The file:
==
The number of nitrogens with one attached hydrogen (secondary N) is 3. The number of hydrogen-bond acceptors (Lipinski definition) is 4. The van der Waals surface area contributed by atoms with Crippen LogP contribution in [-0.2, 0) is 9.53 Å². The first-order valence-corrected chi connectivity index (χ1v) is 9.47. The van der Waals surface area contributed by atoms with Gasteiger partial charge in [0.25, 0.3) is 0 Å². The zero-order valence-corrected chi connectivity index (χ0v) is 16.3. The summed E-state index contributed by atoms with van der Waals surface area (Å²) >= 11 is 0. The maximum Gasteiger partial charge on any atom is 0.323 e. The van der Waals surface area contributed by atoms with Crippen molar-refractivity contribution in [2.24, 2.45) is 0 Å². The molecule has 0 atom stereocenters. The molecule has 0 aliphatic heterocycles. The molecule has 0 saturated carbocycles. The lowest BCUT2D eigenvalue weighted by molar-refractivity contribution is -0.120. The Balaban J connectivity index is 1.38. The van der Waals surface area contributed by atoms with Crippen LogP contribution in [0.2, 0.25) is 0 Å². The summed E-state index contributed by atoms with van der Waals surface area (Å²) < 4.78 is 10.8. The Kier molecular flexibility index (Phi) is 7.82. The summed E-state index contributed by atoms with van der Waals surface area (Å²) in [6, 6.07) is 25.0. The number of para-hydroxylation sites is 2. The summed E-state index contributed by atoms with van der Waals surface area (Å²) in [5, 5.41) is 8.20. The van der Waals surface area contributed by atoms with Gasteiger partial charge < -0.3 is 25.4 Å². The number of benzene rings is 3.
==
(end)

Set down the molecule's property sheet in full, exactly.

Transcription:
The number of nitrogens with one attached hydrogen (secondary N) is 3. The number of hydrogen-bond acceptors (Lipinski definition) is 4. The van der Waals surface area contributed by atoms with Crippen LogP contribution in [-0.2, 0) is 9.53 Å². The first-order valence-corrected chi connectivity index (χ1v) is 9.47. The van der Waals surface area contributed by atoms with Gasteiger partial charge in [0.25, 0.3) is 0 Å². The zero-order valence-corrected chi connectivity index (χ0v) is 16.3. The summed E-state index contributed by atoms with van der Waals surface area (Å²) >= 11 is 0. The maximum Gasteiger partial charge on any atom is 0.323 e. The van der Waals surface area contributed by atoms with Crippen molar-refractivity contribution in [2.24, 2.45) is 0 Å². The molecule has 0 atom stereocenters. The molecule has 0 aliphatic heterocycles. The molecule has 0 saturated carbocycles. The lowest BCUT2D eigenvalue weighted by molar-refractivity contribution is -0.120. The Balaban J connectivity index is 1.38. The van der Waals surface area contributed by atoms with Crippen LogP contribution in [0.2, 0.25) is 0 Å². The summed E-state index contributed by atoms with van der Waals surface area (Å²) < 4.78 is 10.8. The Kier molecular flexibility index (Phi) is 7.82. The summed E-state index contributed by atoms with van der Waals surface area (Å²) in [6, 6.07) is 25.0. The number of para-hydroxylation sites is 2. The summed E-state index contributed by atoms with van der Waals surface area (Å²) in [5, 5.41) is 8.20. The van der Waals surface area contributed by atoms with Gasteiger partial charge < -0.3 is 25.4 Å². The number of benzene rings is 3.